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and, after holding a damages hearing in which Wooten provided live testimony, the district court entered default judgment for Wooten. McDonald Transit filed a motion to set aside the default judgment, which the district court denied. Although Wooten's complaint contained very few factual allegations, we conclude that it met the low threshold of content demanded by Federal Rule of Civil Procedure 8 because it provided McDonald Transit with fair notice of Wooten's claims. The complaint was therefore sufficient, both on its own and in combination with the evidence presented at the prove-up hearing, to support the default judgment. Additionally, we see no clear error in the district court's finding that McDonald Transit's default was willful, justifying the denial of relief under Rules 55(c) and 60(b). As there was no abuse of discretion in either the district court's entry of default judgment or its refusal to set aside that judgment, we affirm.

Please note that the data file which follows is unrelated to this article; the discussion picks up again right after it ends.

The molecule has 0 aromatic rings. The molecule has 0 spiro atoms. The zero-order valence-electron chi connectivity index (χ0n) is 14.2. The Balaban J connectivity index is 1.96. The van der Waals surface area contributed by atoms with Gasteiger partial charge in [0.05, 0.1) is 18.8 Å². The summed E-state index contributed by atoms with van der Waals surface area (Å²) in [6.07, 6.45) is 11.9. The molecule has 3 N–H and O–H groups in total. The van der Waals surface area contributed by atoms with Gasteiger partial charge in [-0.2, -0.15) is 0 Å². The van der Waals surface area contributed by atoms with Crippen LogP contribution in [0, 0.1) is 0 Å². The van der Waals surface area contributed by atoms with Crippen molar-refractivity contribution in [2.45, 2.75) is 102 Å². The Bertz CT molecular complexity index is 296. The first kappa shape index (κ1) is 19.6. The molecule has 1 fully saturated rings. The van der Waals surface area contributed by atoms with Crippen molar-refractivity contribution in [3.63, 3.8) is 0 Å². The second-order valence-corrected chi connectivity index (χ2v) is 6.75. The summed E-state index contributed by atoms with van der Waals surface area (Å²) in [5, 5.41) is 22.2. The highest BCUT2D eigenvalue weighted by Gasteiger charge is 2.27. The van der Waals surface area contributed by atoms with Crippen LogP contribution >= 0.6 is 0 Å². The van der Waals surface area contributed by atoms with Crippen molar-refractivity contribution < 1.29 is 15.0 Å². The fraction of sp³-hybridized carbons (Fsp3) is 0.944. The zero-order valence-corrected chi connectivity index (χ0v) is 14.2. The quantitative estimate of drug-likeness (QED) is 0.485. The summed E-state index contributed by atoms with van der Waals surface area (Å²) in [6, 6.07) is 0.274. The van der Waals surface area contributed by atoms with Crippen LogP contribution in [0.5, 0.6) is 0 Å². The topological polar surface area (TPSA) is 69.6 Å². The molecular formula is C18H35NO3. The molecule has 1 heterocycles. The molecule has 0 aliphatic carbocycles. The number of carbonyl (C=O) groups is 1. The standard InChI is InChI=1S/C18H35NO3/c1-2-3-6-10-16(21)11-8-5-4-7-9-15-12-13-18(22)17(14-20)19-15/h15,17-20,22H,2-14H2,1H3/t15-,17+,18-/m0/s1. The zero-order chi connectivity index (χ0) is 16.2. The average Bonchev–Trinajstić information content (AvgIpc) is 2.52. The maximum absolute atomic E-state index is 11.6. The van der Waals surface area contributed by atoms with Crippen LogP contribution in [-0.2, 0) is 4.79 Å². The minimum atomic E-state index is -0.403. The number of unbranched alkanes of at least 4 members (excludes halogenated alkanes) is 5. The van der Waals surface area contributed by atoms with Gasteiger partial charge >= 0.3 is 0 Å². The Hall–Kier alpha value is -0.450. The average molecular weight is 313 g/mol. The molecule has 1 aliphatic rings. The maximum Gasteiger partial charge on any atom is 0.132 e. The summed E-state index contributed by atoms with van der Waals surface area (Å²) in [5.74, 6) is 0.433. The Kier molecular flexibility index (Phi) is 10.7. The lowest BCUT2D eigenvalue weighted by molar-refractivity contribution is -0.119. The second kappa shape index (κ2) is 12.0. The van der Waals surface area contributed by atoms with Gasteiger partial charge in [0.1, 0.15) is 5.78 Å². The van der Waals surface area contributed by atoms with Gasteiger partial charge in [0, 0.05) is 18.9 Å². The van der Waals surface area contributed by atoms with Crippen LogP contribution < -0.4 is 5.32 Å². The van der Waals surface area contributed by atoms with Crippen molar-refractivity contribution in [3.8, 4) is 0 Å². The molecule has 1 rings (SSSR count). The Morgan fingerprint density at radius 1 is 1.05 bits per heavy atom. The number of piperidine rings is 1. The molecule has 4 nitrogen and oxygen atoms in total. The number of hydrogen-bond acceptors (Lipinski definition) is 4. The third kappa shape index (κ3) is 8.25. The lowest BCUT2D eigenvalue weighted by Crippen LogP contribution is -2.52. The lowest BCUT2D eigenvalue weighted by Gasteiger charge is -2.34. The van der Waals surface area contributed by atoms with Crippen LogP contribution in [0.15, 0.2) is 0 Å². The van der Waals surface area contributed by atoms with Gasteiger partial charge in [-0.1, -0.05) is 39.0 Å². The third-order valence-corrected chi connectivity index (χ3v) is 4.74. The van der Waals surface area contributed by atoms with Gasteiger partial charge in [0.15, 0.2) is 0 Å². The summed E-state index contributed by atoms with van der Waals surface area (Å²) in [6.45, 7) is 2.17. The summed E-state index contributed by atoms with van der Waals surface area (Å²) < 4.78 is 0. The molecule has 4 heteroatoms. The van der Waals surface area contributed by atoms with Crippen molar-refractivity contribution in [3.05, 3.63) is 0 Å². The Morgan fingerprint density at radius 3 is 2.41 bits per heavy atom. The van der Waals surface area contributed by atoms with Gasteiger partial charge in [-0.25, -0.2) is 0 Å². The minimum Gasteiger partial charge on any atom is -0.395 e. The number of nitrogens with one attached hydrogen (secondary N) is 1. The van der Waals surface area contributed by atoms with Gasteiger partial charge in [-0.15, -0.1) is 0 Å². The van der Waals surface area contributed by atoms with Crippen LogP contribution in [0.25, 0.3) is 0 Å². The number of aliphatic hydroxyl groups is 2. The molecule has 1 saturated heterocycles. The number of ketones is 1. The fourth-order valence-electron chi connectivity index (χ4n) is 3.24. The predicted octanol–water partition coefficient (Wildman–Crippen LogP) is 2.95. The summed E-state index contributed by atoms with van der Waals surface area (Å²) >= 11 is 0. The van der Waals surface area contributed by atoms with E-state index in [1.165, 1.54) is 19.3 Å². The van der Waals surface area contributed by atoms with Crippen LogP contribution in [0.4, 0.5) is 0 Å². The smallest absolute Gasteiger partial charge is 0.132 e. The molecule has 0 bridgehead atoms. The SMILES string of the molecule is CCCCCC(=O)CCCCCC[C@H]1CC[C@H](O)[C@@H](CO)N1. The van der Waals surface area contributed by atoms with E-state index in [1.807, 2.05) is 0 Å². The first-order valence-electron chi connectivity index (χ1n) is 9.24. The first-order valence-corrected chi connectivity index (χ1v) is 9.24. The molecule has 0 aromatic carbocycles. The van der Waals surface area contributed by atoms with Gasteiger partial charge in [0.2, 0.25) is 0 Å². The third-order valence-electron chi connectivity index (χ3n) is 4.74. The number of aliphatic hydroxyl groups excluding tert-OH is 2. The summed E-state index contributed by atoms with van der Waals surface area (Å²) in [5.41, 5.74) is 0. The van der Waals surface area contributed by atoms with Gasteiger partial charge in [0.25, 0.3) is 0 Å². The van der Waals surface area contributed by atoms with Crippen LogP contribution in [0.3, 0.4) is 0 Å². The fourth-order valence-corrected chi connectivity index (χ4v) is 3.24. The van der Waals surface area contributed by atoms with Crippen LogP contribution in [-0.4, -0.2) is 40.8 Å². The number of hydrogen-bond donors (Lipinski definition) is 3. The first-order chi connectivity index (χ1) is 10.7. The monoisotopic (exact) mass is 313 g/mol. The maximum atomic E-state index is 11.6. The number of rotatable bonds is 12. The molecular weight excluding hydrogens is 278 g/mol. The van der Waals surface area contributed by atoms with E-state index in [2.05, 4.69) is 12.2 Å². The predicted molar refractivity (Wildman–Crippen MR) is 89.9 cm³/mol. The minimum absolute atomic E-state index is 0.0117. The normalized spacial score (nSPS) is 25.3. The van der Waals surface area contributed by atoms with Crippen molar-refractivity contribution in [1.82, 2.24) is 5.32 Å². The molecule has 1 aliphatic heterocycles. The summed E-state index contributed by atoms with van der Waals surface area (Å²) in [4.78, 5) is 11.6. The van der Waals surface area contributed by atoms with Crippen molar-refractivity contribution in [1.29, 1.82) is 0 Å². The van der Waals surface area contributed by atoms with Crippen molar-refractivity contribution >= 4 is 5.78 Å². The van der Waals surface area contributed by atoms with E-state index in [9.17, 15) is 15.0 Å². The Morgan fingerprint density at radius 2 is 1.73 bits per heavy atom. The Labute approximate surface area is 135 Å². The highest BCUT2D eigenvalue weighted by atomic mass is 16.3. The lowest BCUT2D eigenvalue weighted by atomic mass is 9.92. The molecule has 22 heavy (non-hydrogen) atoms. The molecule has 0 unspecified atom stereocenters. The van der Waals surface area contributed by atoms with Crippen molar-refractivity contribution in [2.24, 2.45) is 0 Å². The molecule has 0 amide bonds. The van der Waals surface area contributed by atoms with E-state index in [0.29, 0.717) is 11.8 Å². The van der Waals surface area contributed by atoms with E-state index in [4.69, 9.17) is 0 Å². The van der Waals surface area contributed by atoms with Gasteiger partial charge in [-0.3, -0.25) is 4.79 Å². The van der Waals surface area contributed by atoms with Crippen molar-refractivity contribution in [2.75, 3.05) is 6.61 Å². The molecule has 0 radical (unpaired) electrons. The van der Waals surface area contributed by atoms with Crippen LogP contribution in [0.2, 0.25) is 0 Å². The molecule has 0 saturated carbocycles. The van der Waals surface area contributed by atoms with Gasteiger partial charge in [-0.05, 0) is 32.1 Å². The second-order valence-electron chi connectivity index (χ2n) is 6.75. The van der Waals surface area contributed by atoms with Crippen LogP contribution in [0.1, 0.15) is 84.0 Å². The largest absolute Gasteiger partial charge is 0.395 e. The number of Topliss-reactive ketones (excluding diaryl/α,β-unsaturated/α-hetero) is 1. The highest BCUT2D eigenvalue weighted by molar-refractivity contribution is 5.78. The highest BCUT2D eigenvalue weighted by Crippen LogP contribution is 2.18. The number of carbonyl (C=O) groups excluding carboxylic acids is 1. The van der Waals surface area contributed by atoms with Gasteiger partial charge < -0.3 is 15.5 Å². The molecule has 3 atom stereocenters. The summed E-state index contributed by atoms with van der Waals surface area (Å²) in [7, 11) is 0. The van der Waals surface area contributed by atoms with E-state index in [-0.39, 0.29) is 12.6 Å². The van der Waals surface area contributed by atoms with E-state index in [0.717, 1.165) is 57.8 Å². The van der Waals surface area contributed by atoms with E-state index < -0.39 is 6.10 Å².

On June 22, 2012, Wooten sued McDonald Transit in federal court, alleging discrimination on the basis of his age and retaliation after he made a claim of age discrimination. In his complaint, Wooten alleged that he was a former employee of McDonald Transit, where he had worked from 1999 until May 1, 2011. At the time he was fired, he worked as a Class B Mechanic. He further alleged:

In October 2010, [Wooten] made a claim to the Equal Employment Opportunity Commission for age discrimination. After the claim was made and continuing until [his] employment ended, [McDonald Transit], in violation of the ADEA, discriminated and retaliated against [Wooten], and created a hostile work environment, until such time that Plaintiff was constructively discharged on or about May 1, 2011.